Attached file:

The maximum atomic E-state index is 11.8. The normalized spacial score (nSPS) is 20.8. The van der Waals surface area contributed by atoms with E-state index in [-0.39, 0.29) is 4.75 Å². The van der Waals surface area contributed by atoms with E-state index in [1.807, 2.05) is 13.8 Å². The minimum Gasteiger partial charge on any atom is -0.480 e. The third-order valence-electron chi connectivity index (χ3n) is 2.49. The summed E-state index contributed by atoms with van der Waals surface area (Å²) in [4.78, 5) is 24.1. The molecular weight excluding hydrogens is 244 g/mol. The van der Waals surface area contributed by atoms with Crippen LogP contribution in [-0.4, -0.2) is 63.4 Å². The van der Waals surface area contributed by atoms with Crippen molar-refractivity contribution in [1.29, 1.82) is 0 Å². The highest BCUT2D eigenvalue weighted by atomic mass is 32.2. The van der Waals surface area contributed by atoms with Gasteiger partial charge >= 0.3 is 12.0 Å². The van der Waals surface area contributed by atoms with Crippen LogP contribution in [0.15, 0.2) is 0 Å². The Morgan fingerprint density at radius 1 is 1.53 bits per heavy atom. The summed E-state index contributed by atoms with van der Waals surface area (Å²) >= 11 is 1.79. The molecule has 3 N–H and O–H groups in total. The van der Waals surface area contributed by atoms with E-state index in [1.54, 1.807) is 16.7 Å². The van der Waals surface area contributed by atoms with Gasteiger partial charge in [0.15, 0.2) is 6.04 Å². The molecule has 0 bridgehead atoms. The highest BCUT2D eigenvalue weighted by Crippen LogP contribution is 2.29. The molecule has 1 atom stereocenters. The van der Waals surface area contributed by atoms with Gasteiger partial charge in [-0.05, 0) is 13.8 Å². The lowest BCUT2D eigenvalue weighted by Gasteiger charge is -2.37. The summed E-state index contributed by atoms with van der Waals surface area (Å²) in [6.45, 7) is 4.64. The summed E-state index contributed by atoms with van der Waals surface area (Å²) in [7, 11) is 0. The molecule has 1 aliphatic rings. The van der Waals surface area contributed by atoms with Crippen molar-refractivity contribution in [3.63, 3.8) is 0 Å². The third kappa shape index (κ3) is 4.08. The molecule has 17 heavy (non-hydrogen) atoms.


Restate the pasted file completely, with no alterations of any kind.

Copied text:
The maximum atomic E-state index is 11.8. The normalized spacial score (nSPS) is 20.8. The van der Waals surface area contributed by atoms with E-state index in [-0.39, 0.29) is 4.75 Å². The van der Waals surface area contributed by atoms with E-state index in [1.807, 2.05) is 13.8 Å². The minimum Gasteiger partial charge on any atom is -0.480 e. The third-order valence-electron chi connectivity index (χ3n) is 2.49. The summed E-state index contributed by atoms with van der Waals surface area (Å²) in [4.78, 5) is 24.1. The molecular weight excluding hydrogens is 244 g/mol. The van der Waals surface area contributed by atoms with Crippen LogP contribution in [-0.4, -0.2) is 63.4 Å². The van der Waals surface area contributed by atoms with Crippen molar-refractivity contribution in [1.29, 1.82) is 0 Å². The highest BCUT2D eigenvalue weighted by atomic mass is 32.2. The van der Waals surface area contributed by atoms with Gasteiger partial charge >= 0.3 is 12.0 Å². The van der Waals surface area contributed by atoms with Crippen LogP contribution in [0.15, 0.2) is 0 Å². The Morgan fingerprint density at radius 1 is 1.53 bits per heavy atom. The summed E-state index contributed by atoms with van der Waals surface area (Å²) >= 11 is 1.79. The molecule has 3 N–H and O–H groups in total. The van der Waals surface area contributed by atoms with E-state index in [1.54, 1.807) is 16.7 Å². The van der Waals surface area contributed by atoms with Gasteiger partial charge in [0.15, 0.2) is 6.04 Å². The molecule has 0 bridgehead atoms. The highest BCUT2D eigenvalue weighted by Crippen LogP contribution is 2.29. The molecule has 1 atom stereocenters. The van der Waals surface area contributed by atoms with Gasteiger partial charge in [-0.05, 0) is 13.8 Å². The lowest BCUT2D eigenvalue weighted by Gasteiger charge is -2.37. The summed E-state index contributed by atoms with van der Waals surface area (Å²) in [6.45, 7) is 4.64. The summed E-state index contributed by atoms with van der Waals surface area (Å²) in [7, 11) is 0. The molecule has 1 aliphatic rings. The van der Waals surface area contributed by atoms with Crippen molar-refractivity contribution in [3.63, 3.8) is 0 Å². The third kappa shape index (κ3) is 4.08. The molecule has 17 heavy (non-hydrogen) atoms.